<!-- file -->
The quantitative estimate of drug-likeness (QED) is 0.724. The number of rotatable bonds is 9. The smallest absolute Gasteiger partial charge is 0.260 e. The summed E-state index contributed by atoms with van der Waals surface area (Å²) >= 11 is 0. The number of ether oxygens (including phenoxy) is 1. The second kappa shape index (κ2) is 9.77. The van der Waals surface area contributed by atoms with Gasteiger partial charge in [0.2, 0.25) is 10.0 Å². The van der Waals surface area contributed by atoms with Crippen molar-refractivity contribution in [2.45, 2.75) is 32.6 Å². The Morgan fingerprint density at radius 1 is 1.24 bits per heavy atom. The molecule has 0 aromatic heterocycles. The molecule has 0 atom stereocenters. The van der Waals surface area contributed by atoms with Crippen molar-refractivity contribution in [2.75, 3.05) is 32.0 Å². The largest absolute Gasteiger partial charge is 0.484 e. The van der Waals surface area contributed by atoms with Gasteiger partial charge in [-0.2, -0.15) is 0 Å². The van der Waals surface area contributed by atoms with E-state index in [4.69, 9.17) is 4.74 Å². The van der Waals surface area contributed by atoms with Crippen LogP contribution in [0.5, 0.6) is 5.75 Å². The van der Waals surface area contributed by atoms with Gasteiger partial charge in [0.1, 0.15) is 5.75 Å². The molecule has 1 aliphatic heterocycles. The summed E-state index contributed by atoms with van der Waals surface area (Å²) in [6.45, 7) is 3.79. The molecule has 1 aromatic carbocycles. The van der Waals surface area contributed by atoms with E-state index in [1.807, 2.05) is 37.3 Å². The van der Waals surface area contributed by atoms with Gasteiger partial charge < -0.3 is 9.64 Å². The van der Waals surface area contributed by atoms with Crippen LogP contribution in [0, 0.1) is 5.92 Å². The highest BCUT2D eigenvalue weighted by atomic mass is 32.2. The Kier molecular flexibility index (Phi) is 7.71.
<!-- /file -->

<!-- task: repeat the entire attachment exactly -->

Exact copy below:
The quantitative estimate of drug-likeness (QED) is 0.724. The number of rotatable bonds is 9. The smallest absolute Gasteiger partial charge is 0.260 e. The summed E-state index contributed by atoms with van der Waals surface area (Å²) >= 11 is 0. The number of ether oxygens (including phenoxy) is 1. The second kappa shape index (κ2) is 9.77. The van der Waals surface area contributed by atoms with Gasteiger partial charge in [0.2, 0.25) is 10.0 Å². The van der Waals surface area contributed by atoms with Crippen molar-refractivity contribution in [2.45, 2.75) is 32.6 Å². The Morgan fingerprint density at radius 1 is 1.24 bits per heavy atom. The molecule has 0 aromatic heterocycles. The molecule has 0 atom stereocenters. The van der Waals surface area contributed by atoms with Crippen molar-refractivity contribution in [2.75, 3.05) is 32.0 Å². The largest absolute Gasteiger partial charge is 0.484 e. The van der Waals surface area contributed by atoms with Gasteiger partial charge in [-0.2, -0.15) is 0 Å². The van der Waals surface area contributed by atoms with E-state index in [4.69, 9.17) is 4.74 Å². The van der Waals surface area contributed by atoms with Crippen LogP contribution in [0.5, 0.6) is 5.75 Å². The van der Waals surface area contributed by atoms with Gasteiger partial charge in [0.1, 0.15) is 5.75 Å². The molecule has 1 aliphatic heterocycles. The summed E-state index contributed by atoms with van der Waals surface area (Å²) in [6.45, 7) is 3.79. The molecule has 1 aromatic carbocycles. The van der Waals surface area contributed by atoms with E-state index in [1.807, 2.05) is 37.3 Å². The van der Waals surface area contributed by atoms with Gasteiger partial charge < -0.3 is 9.64 Å². The van der Waals surface area contributed by atoms with Crippen LogP contribution in [0, 0.1) is 5.92 Å². The highest BCUT2D eigenvalue weighted by atomic mass is 32.2. The Kier molecular flexibility index (Phi) is 7.71.